Monday, November 9, 2015

Mark Foley is Alive and Well and Living in Palm Beach

Today, Commissioner Rob Manfred will be on hand for the groundbreaking of the Nationals' and Astros' new spring-training facility in West Palm Beach, Florida. He'll probably show up in some photos wearing a goofy hard hat and an artificial smile. But he might not be smiling so widely if he knew what—or who—led to that groundbreaking.

In case you were wondering whatever happened to ex-Congressman Mark Foley—the Republican who resigned in disgrace just before the 2006 elections for sending sexually explicit messages to congressional pages—wonder no longer. Like so many who once graced the halls of Congress, Foley is now working as a lobbyist—and one of his clients is the Washington baseball club.

According to Washingtonian magazine, Foley was instrumental in helping the Nats identify and secure the site of their new spring-training facility in Foley's hometown:
"The connection began in 2013, when Foley ran into a friend at the 
West End Ritz-Carlton. The friend, he says, knew an assistant to Nats 
co-owner Mark Lerner and mentioned that the team was looking for a new spring-training spot. Foley knew of a parcel, so he says he cold-called Lerner to sell him on West Palm."
Foley persuaded Lerner to take a tour of the site with him:
"By January 2014, Foley—who has been in local politics since he was 23 and says he knows 'every city and county commissioner'—was joining Lerner and Lerner Enterprises’ head of development as they met with local officials."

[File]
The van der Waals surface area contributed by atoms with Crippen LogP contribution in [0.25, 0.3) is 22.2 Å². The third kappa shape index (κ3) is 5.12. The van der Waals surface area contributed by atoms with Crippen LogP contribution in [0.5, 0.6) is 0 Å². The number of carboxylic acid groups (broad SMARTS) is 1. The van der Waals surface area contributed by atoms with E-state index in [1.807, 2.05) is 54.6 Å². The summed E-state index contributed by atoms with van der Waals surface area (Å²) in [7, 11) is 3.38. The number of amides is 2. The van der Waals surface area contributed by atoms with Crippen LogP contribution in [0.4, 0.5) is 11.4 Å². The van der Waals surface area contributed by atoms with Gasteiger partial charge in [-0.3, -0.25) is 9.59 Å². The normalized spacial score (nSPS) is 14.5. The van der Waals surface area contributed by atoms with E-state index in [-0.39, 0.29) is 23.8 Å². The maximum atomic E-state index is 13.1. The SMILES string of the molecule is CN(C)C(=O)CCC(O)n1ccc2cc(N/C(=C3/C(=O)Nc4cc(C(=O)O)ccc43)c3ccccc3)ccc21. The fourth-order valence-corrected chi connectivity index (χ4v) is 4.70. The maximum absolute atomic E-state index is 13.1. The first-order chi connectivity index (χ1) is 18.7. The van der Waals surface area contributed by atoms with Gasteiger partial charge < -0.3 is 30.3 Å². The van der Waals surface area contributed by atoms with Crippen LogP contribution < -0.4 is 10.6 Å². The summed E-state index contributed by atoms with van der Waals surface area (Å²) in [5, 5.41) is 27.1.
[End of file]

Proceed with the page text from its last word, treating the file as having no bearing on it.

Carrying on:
Foley wasn't selling himself short—he turned out to be an effective enough lobbyist, despite his past, to get the deal through. In a deal that will undoubtedly thrill opponents of public financing for sports stadiums, the Palm Beach County Commissioned OKed a $135 million deal in August. Costs have since risen to $144 million and are expected to shoot up to $233 million. Palm Beach County is on the hook for $116 million; the state of Florida will chip in $50 million more.

On one hand, this story isn't really surprising. Baseball teams often use lobbyists for their many interactions with local government, especially when it comes to matters of stadium-building and taxation. It's just the Nats' bad luck that the man with the in in their neck of the woods would be so infamous. According to Washingtonian, the team declined to comment on the story—no doubt ashamed of their association with the accused pedophile. But not ashamed enough, apparently, not to use him to acquire the ideal spring-training site.

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